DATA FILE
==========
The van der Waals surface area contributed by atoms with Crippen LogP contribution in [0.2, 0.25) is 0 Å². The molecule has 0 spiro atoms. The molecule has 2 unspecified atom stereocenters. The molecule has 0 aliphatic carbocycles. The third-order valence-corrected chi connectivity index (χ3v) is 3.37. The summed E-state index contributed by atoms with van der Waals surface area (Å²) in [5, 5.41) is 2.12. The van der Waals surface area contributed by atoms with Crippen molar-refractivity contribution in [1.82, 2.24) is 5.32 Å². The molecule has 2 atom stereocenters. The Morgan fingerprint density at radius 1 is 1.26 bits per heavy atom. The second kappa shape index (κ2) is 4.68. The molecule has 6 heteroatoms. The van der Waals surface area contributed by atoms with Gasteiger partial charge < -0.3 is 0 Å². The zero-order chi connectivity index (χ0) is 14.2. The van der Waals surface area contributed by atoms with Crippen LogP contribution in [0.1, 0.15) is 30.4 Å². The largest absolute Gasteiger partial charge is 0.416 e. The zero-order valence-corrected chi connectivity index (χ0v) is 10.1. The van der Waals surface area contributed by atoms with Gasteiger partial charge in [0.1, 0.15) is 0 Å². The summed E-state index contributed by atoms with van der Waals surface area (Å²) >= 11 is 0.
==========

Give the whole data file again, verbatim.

The van der Waals surface area contributed by atoms with Crippen LogP contribution in [0.2, 0.25) is 0 Å². The molecule has 0 spiro atoms. The molecule has 2 unspecified atom stereocenters. The molecule has 0 aliphatic carbocycles. The third-order valence-corrected chi connectivity index (χ3v) is 3.37. The summed E-state index contributed by atoms with van der Waals surface area (Å²) in [5, 5.41) is 2.12. The van der Waals surface area contributed by atoms with Crippen molar-refractivity contribution in [1.82, 2.24) is 5.32 Å². The molecule has 2 atom stereocenters. The Morgan fingerprint density at radius 1 is 1.26 bits per heavy atom. The second kappa shape index (κ2) is 4.68. The molecule has 6 heteroatoms. The van der Waals surface area contributed by atoms with Gasteiger partial charge < -0.3 is 0 Å². The zero-order chi connectivity index (χ0) is 14.2. The van der Waals surface area contributed by atoms with Crippen LogP contribution in [0.1, 0.15) is 30.4 Å². The largest absolute Gasteiger partial charge is 0.416 e. The zero-order valence-corrected chi connectivity index (χ0v) is 10.1. The van der Waals surface area contributed by atoms with Gasteiger partial charge in [0.1, 0.15) is 0 Å². The summed E-state index contributed by atoms with van der Waals surface area (Å²) >= 11 is 0.